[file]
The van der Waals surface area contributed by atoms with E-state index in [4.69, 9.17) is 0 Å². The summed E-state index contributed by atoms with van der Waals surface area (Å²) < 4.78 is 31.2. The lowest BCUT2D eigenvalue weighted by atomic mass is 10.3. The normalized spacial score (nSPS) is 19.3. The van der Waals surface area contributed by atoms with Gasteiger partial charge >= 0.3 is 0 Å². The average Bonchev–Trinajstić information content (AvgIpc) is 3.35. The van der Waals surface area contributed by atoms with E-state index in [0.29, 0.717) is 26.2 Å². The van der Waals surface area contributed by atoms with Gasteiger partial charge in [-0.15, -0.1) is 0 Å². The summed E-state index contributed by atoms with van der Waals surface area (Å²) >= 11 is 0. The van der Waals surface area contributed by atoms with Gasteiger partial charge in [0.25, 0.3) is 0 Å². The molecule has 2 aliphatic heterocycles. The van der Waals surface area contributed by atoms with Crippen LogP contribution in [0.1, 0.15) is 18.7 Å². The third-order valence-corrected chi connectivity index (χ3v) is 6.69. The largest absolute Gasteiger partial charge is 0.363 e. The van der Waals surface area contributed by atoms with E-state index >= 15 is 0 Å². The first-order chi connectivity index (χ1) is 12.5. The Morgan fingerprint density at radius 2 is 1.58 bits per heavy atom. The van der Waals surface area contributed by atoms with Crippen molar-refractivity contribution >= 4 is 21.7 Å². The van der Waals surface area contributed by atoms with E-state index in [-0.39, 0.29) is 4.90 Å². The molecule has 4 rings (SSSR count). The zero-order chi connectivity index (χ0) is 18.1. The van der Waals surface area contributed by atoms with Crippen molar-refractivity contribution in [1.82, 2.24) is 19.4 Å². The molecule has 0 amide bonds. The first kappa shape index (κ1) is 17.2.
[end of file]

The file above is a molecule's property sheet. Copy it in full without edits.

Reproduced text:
The van der Waals surface area contributed by atoms with E-state index in [4.69, 9.17) is 0 Å². The summed E-state index contributed by atoms with van der Waals surface area (Å²) < 4.78 is 31.2. The lowest BCUT2D eigenvalue weighted by atomic mass is 10.3. The normalized spacial score (nSPS) is 19.3. The van der Waals surface area contributed by atoms with Gasteiger partial charge >= 0.3 is 0 Å². The average Bonchev–Trinajstić information content (AvgIpc) is 3.35. The van der Waals surface area contributed by atoms with E-state index in [0.29, 0.717) is 26.2 Å². The van der Waals surface area contributed by atoms with Gasteiger partial charge in [-0.15, -0.1) is 0 Å². The summed E-state index contributed by atoms with van der Waals surface area (Å²) >= 11 is 0. The van der Waals surface area contributed by atoms with Gasteiger partial charge in [0.25, 0.3) is 0 Å². The molecule has 2 aliphatic heterocycles. The van der Waals surface area contributed by atoms with Crippen LogP contribution in [0.1, 0.15) is 18.7 Å². The third-order valence-corrected chi connectivity index (χ3v) is 6.69. The largest absolute Gasteiger partial charge is 0.363 e. The van der Waals surface area contributed by atoms with E-state index >= 15 is 0 Å². The first-order chi connectivity index (χ1) is 12.5. The Morgan fingerprint density at radius 2 is 1.58 bits per heavy atom. The van der Waals surface area contributed by atoms with Crippen molar-refractivity contribution >= 4 is 21.7 Å². The van der Waals surface area contributed by atoms with E-state index in [-0.39, 0.29) is 4.90 Å². The molecule has 4 rings (SSSR count). The zero-order chi connectivity index (χ0) is 18.1. The van der Waals surface area contributed by atoms with Crippen molar-refractivity contribution in [1.82, 2.24) is 19.4 Å². The molecule has 0 amide bonds. The first kappa shape index (κ1) is 17.2.